Dial-up refers to an Internet connection that is established using a modem. The modem connects the computer to standard phone lines, which serve as the data transfer medium. When a user initiates a dial-up connection, the modem dials a phone number of an Internet Service Provider (ISP) that is designated to receive dial-up calls. The ISP then establishes the connection, which usually takes about ten seconds and is accompanied by several beeping an buzzing sounds.
After the dial-up connection has been established, it is active until the user disconnects from the ISP. Typically, this is done by selecting the “Disconnect” option using the ISP’s software or a modem utility program. However, if a dial-up connection is interrupted by an incoming phone call or someone picking up a phone in the house, the service may also be disconnected.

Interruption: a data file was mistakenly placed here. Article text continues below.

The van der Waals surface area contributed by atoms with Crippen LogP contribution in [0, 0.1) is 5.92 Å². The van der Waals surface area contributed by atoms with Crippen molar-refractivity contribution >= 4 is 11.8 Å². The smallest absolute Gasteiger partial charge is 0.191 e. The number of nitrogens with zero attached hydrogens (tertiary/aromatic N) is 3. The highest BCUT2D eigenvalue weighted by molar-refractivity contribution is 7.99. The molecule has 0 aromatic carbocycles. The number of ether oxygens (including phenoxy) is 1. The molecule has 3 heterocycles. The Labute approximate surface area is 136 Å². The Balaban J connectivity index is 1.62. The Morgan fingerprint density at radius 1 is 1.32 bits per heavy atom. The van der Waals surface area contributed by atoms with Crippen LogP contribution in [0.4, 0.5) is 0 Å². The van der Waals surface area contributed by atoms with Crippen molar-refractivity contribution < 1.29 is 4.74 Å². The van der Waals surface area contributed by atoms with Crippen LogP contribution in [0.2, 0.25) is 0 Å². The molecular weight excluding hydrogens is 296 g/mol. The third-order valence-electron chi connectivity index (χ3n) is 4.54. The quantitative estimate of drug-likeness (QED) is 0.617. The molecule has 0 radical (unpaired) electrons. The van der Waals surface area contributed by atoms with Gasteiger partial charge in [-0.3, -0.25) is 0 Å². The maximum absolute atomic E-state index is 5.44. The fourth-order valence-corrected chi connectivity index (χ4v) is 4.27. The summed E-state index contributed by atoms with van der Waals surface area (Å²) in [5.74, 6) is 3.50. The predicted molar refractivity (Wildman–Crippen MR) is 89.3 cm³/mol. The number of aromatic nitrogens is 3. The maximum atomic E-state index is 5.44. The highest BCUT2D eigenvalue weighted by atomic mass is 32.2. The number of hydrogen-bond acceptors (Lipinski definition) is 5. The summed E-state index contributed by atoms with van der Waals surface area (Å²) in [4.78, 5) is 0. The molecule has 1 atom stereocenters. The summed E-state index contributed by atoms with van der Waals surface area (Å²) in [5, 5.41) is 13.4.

In the early years of the Internet, especially in the 1990s, a dial-up connection was the standard way to connect to the Internet. Companies like AOL, Prodigy, and Earthlink offered dial-up service across the U.S., while several smaller companies offered local dial-up Internet connections. However, due to slow speeds (a maximum of 56 Kbps), and the hassle of constantly disconnecting and reconnecting to the ISP, dial-up service was eventually replaced by DSL and cable modem connections. Both DSL and cable lines, known as “broadband” connections, offer speeds that are over 100 times faster than dial-up and provide an “always on” connection. While we don’t get to listen to the fun buzzing and beeping noises of older modems anymore, it certainly is nice to download data in a fraction of the time.